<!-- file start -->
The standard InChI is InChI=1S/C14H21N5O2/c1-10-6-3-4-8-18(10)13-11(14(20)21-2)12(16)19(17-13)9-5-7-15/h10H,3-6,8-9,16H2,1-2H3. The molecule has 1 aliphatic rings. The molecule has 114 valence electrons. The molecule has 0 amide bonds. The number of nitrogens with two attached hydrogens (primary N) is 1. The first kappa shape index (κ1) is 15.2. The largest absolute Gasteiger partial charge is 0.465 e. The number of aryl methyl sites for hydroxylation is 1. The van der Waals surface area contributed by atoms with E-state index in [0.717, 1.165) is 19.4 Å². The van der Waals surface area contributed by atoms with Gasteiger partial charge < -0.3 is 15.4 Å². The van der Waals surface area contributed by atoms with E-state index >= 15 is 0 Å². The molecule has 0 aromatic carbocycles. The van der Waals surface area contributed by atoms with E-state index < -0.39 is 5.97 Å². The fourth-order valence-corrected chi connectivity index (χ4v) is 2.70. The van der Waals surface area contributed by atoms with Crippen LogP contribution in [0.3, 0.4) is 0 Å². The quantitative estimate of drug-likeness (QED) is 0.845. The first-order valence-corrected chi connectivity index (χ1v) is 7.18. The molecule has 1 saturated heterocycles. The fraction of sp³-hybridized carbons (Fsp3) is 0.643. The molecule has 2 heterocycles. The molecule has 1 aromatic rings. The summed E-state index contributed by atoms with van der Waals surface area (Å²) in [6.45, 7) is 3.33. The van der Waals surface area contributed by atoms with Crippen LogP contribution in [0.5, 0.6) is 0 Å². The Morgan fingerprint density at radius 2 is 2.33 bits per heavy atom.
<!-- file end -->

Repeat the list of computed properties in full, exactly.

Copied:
The standard InChI is InChI=1S/C14H21N5O2/c1-10-6-3-4-8-18(10)13-11(14(20)21-2)12(16)19(17-13)9-5-7-15/h10H,3-6,8-9,16H2,1-2H3. The molecule has 1 aliphatic rings. The molecule has 114 valence electrons. The molecule has 0 amide bonds. The number of nitrogens with two attached hydrogens (primary N) is 1. The first kappa shape index (κ1) is 15.2. The largest absolute Gasteiger partial charge is 0.465 e. The number of aryl methyl sites for hydroxylation is 1. The van der Waals surface area contributed by atoms with E-state index in [0.717, 1.165) is 19.4 Å². The van der Waals surface area contributed by atoms with Gasteiger partial charge < -0.3 is 15.4 Å². The van der Waals surface area contributed by atoms with E-state index >= 15 is 0 Å². The molecule has 0 aromatic carbocycles. The van der Waals surface area contributed by atoms with E-state index < -0.39 is 5.97 Å². The fourth-order valence-corrected chi connectivity index (χ4v) is 2.70. The van der Waals surface area contributed by atoms with Crippen LogP contribution in [0.3, 0.4) is 0 Å². The quantitative estimate of drug-likeness (QED) is 0.845. The first-order valence-corrected chi connectivity index (χ1v) is 7.18. The molecule has 1 saturated heterocycles. The fraction of sp³-hybridized carbons (Fsp3) is 0.643. The molecule has 2 heterocycles. The molecule has 1 aromatic rings. The summed E-state index contributed by atoms with van der Waals surface area (Å²) in [6.45, 7) is 3.33. The van der Waals surface area contributed by atoms with Crippen LogP contribution in [0.5, 0.6) is 0 Å². The Morgan fingerprint density at radius 2 is 2.33 bits per heavy atom.